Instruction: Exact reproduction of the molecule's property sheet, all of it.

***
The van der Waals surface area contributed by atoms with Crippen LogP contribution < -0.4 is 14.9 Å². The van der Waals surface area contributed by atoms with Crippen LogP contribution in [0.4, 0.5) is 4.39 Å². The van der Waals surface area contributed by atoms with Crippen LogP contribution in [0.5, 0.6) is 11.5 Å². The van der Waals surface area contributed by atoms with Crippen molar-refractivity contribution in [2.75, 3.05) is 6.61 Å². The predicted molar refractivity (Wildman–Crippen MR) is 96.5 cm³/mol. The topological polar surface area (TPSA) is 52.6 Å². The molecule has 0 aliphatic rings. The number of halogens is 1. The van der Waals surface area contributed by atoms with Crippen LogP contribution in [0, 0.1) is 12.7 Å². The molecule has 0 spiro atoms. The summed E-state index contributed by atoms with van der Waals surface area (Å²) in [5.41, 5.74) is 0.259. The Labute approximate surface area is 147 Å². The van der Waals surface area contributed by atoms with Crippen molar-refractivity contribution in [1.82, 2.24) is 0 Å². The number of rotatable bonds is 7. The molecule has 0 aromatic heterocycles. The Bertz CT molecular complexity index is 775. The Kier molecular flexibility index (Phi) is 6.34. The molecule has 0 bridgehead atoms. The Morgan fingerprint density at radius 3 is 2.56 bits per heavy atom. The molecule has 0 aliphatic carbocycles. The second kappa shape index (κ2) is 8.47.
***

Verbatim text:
The van der Waals surface area contributed by atoms with Crippen LogP contribution < -0.4 is 14.9 Å². The van der Waals surface area contributed by atoms with Crippen LogP contribution in [0.4, 0.5) is 4.39 Å². The van der Waals surface area contributed by atoms with Crippen LogP contribution in [0.5, 0.6) is 11.5 Å². The van der Waals surface area contributed by atoms with Crippen molar-refractivity contribution in [2.75, 3.05) is 6.61 Å². The predicted molar refractivity (Wildman–Crippen MR) is 96.5 cm³/mol. The topological polar surface area (TPSA) is 52.6 Å². The molecule has 0 aliphatic rings. The number of halogens is 1. The van der Waals surface area contributed by atoms with Crippen LogP contribution in [0, 0.1) is 12.7 Å². The molecule has 0 spiro atoms. The summed E-state index contributed by atoms with van der Waals surface area (Å²) in [5.41, 5.74) is 0.259. The Labute approximate surface area is 147 Å². The van der Waals surface area contributed by atoms with Crippen molar-refractivity contribution in [1.82, 2.24) is 0 Å². The number of rotatable bonds is 7. The molecule has 0 aromatic heterocycles. The Bertz CT molecular complexity index is 775. The Kier molecular flexibility index (Phi) is 6.34. The molecule has 0 bridgehead atoms. The Morgan fingerprint density at radius 3 is 2.56 bits per heavy atom. The molecule has 0 aliphatic carbocycles. The second kappa shape index (κ2) is 8.47.